Hiring Software Engineers is hard. To complicate matters, there's an endless supply of bad advice from the industry. Still, the usual questions remain. How can you be sure that your process is working? How do you know that a candidate can do the job? Which interview questions are effective? Which part of a resume is most valuable? What background, education level, and skills do you really need to look for?
This process doesn’t need to be so confusing. Through years of refinement, we've found a straightforward process to interviewing that allows businesses to feed candidates in at one end of their hiring funnel and get quality employees out the other. We've put together this field guide to help you put that process into practice. The less time you waste on useless and counterproductive hiring tactics, the faster you'll see ROI.
Hiring a software engineer is as much cult as science. But it doesn't have to be that way. As an interviewer, you have the opportunity to run your interviews in a way that represents the work and competencies you are hiring for.
When is the last time that you seriously evaluated the way your company interviews Software Engineers? It's time to debug your hiring process.
Your company isn't a venture-backed tech unicorn in Silicon Valley, so why model your hiring process after theirs? Learn to hire top talent through better interviews.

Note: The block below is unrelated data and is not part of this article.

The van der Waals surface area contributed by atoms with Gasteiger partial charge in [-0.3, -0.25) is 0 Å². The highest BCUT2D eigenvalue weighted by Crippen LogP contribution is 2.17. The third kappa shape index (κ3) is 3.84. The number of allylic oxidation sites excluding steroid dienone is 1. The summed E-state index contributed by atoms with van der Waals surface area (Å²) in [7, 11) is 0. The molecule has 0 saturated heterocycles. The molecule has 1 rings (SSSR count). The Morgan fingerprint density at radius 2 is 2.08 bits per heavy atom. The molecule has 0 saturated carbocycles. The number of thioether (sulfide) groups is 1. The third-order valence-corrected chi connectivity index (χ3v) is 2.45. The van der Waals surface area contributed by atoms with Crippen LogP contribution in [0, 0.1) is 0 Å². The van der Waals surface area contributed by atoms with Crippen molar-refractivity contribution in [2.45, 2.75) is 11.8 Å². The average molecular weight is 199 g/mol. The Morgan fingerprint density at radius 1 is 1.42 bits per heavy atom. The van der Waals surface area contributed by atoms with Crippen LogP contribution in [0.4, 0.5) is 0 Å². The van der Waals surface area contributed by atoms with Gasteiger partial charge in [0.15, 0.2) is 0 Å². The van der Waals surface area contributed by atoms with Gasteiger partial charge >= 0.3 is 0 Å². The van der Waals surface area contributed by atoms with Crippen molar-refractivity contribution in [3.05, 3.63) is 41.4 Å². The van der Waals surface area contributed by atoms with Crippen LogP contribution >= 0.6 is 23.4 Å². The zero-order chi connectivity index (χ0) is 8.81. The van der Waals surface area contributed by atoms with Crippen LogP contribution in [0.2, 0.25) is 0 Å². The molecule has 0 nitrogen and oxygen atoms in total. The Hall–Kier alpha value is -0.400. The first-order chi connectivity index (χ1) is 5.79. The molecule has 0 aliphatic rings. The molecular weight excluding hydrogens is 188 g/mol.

When interviewing developers, evaluating technical proficiency is a crucial part of the process. Once the sample project is complete, it's time for the technical interview. This is an interviewer's guide to making the most of a technical review.
Unabridged Software is a team of business-minded engineers based in Nebraska. In addition to rescuing existing web apps and creating new ones, we help our clients hire their own software developers or even build an entire development team. In an industry full of mercenaries, we're focused on forming successful long term relationships with our clients by prioritizing outcomes over output and building software at the intersection of value, usability, and feasibility.